Posted by Edward Coppinger in Features.

Dark is the night and the moon asleep
In an empty dock it’s a lonely beat,
Eerily quiet the abandoned quay
With an icy wind that has no lee.

The cranes are silent all ships long gone,
No one seeing passengers off or on,
No more boat trains with passengers full,
No famous liners with black hulls.

Gone the loco engines hissing steam
And railway lines with a silver gleam,
Where thousands used to disembark or sail
By stacked cargo and bags of mail.

The rusting lines with grass so green
Where proudly moored great ocean queens,
Here was once worked night and day,
Now decadent with terminal sad decay.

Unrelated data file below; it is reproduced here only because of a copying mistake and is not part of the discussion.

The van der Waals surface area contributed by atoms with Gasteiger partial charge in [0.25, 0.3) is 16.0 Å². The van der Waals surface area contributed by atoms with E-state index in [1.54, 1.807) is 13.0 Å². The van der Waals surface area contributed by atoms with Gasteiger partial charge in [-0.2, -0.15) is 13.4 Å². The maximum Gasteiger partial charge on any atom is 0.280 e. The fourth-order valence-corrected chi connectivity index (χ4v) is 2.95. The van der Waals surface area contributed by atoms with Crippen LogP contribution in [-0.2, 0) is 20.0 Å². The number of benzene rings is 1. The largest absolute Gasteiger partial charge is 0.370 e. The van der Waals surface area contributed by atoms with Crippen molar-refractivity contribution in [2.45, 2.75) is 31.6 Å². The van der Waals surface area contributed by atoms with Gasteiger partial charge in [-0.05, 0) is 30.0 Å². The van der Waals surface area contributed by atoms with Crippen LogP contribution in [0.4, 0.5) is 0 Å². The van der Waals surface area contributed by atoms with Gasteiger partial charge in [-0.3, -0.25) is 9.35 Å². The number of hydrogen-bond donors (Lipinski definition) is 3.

Where was heard all tongues on earth
So badly blighted by the kiss of death,
How proud we were of the famous Docks
That now is home to the prowling fox.

Emigrant ships bound ‘down under’
Their sirens goodbye loud as thunder,
We saw the tears hidden by smiles,
On a voyage of eight thousand miles.

History was made along them quays
By departing armies and refugees.
When half a million left for war,
And twice that number returned no more.

Once again I’m back on my old beat
And smelling cargo that’s bitter sweet,
If only it could be like it once had been—
Now just an old man’s recurring dream.

Edward Coppinger

Note: The Author was a policeman in Southampton Docks in the great years. Part of the Port was sold off in the seventies and eighties for development. Black hulls was the livery of the United States Lines, French Lines and Cunard etc. Modern cruise liners use different berths.